• People aged 55 to 64 years were the largest group giving above £250 a year, with 11 per cent giving £250-500 a year, and nine per cent giving more than £500 a year in 2022.
  • Muslim donors in the UK were amongst the most generous with 21 per cent giving over £500 a year in 2022, and the most likely to say they intend to give more in 2023 (53 per cent).
  • The West Midlands was the most generous region of the United Kingdom in 2022, with a mean average gift of £354 a year, followed by London (£295) and the North East (£263).
  • The rate of those who stopped their donations in 2022 is, unsurprisingly, highest among those earning £15k or under – with most in this income bracket worried about affording basic needs. 
  • All income brackets were motivated to give by seeing rising domestic and international needs, including the war in Ukraine. Many, especially in lower income brackets, were motivated to give by an understanding of the rising costs for charities. Higher income donors felt a moral duty to share their privilege.
  • An awareness of food insecurity is another big motivator for donations. While 10 per cent of people donated to support the cause of ‘hunger’ in 2022, this looks set to increase by almost three quarters to 17 per cent in 2023. More than half of British people donated to food banks in 2022 – a 22 percentage point increase on previous figures. Of those who donated (53 per cent vs 31 per cent in previous trackers), 93 per cent did so in the previous six months, and 44 per cent in the past month –showing not just one-off food donations, but regular support for food banks.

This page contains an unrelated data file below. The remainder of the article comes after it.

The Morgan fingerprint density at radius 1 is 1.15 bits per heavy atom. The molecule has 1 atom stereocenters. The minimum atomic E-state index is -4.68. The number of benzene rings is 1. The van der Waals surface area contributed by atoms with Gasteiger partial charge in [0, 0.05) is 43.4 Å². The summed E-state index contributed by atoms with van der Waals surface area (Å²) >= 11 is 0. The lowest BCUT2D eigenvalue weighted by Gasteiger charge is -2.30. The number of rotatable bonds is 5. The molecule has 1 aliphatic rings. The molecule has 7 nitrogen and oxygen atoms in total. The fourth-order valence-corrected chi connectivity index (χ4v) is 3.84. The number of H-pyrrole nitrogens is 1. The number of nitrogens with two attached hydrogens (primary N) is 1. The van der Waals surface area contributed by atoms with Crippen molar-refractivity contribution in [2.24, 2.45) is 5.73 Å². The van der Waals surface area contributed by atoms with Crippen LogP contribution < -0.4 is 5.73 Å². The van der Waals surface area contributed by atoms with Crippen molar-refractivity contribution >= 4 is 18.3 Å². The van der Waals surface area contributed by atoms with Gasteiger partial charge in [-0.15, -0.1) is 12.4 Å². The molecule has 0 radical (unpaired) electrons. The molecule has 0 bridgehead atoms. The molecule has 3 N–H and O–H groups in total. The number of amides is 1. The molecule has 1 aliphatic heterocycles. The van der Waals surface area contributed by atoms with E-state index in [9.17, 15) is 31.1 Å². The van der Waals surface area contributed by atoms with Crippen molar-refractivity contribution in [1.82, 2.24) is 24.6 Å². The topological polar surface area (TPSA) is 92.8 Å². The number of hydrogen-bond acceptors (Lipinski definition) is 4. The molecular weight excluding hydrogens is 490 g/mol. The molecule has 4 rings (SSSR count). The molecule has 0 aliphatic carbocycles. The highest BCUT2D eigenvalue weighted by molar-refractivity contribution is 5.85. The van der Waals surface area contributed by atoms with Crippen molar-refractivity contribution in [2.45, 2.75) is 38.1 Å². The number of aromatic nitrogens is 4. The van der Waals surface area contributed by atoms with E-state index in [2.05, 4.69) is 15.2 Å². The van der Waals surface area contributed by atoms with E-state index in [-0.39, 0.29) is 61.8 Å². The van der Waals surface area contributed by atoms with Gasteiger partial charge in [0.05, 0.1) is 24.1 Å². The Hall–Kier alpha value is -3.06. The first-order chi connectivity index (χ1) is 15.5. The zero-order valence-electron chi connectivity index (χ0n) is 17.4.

• The research also found increased charity shop purchases and engagement with raffles and lotteries in 2022 when compared to 2020-21.  
  • One in 10 under 24-year-olds had made a donation through gaming – an area for community fundraisers to look at for the future.

If this top-line summary has been useful as you plan your fundraising for the rest of 2023, and you’d like to explore the findings in more detail, please click here to download the full report from the Blue State website now

IMAGES: © All images supplied by Blue State

About the author: Lizi Zipser

Lizi Zipser

Lizi Zipser leads Blue State's global strategy & insights team, and global fundraising practice, ensuring all work is grounded in a firm understanding of audience attitudes, behaviours and societies. She’s been blending psychology and digital innovation to drive impact for over 17 years, working with clients including UNICEF, International Rescue Committee, The UN Refugee Agency, Plan International, Oxfam, Google, the NHS, Marie Curie Care and the Movember Foundation.

Lizi holds an MSc in NGO management from the Bayes Business School's Centre for Charity Effectiveness, specialising in marketing and fundraising. She studied social sciences at LSE, and has an MSc in cognitive neuroscience, where she explored how to harness our biases to improve the effectiveness of creative campaigns.